I play a lot of Recording King guitars. I’m also playing a lot of banjo these days. But I wouldn’t say I even have a main instrument at this point. I’m just constantly exploring different sounds and different ideas. I use an MPC a lot, because I have a lot of sampling in my live show and a bit on the album. And I’m using an Elektron Analog Rytm, because a lot of what I’m doing now is based on drum machines. Really, it’s my main instrument these days, almost more than guitar.

How did that influence your new album, The Fatalist?

Well, with this album I was trying to build on some of the momentum from the first record, but without doing the same thing over again. So part of the album is still based in more traditional songwriting and acoustic music, but the other half of the album is a totally different approach, because I was writing primarily with drum machines, and also getting some soundscapes and synthesizer sounds in there. I really made an effort to not just be more contemporary, but to go outside of the lines of a traditional blues album. It was a completely different approach in that respect.

To that point, you incorporate so many different sounds and styles into your music. 

Yeah. On this album, there’s a traditional bluegrass song. There’s an experimental old-timey song. But because people already consider me a blues artist, sometimes people don’t really hear those genres. They’re just kind of hearing with their eyes, so they look at me and think it’s all blues. That’s fine with me, because I would like people to see that all of it, like you’re saying, as an extension of the blues anyway, and not expect every song to sound like whatever they think the blues is. But at the same time, I’ve been trying to push the blues to be more associated with other styles of black music, like jazz or soul or hip-hop, because I think that’s really where it belongs. Just as much as it’s part of country and folk music, I think it’s the root of so much music that came after as well.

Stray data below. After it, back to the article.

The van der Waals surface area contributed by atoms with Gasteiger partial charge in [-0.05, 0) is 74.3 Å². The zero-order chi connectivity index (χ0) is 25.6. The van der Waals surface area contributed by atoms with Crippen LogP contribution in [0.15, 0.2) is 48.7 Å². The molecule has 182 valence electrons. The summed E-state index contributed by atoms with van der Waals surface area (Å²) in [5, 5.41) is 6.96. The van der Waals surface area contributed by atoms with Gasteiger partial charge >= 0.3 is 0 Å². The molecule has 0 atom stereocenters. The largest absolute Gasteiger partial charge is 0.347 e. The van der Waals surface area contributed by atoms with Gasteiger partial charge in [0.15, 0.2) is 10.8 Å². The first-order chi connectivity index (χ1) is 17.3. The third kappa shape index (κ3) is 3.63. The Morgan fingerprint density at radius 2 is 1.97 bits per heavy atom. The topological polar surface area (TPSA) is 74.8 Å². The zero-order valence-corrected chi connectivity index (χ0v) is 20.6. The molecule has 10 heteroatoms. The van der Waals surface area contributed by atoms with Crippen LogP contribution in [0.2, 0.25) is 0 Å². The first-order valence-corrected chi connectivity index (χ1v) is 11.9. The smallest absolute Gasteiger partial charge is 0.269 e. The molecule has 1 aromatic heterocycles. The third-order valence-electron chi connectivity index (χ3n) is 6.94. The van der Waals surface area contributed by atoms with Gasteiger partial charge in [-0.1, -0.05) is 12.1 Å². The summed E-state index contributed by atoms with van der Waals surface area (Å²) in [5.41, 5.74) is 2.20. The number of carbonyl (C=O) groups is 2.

Blues is a style that is so steeped in tradition. How do you balance that reverence for the traditional while also making it something that can speak to younger and more contemporary-minded listeners? 

I think about that a lot. And for me, the most important thing is the context. I try hard to present the blues to people in a way that’s free from all the contemporary cultural baggage of the blues, where it is often presented in a very stereotypical way. Without getting into it, I just try to do the opposite of that, basically. [laughs] I try to escape that and just play the music for what it is.

Now that The Fatalist has been released, what do you have coming up?

I’m going to continue touring on this album. I don’t have any plans to stop. And I’m going to be releasing more music and just trying to expand on what I started with The Fatalist. Which is to present a broader vision not just what the blues is, but what the blues can be.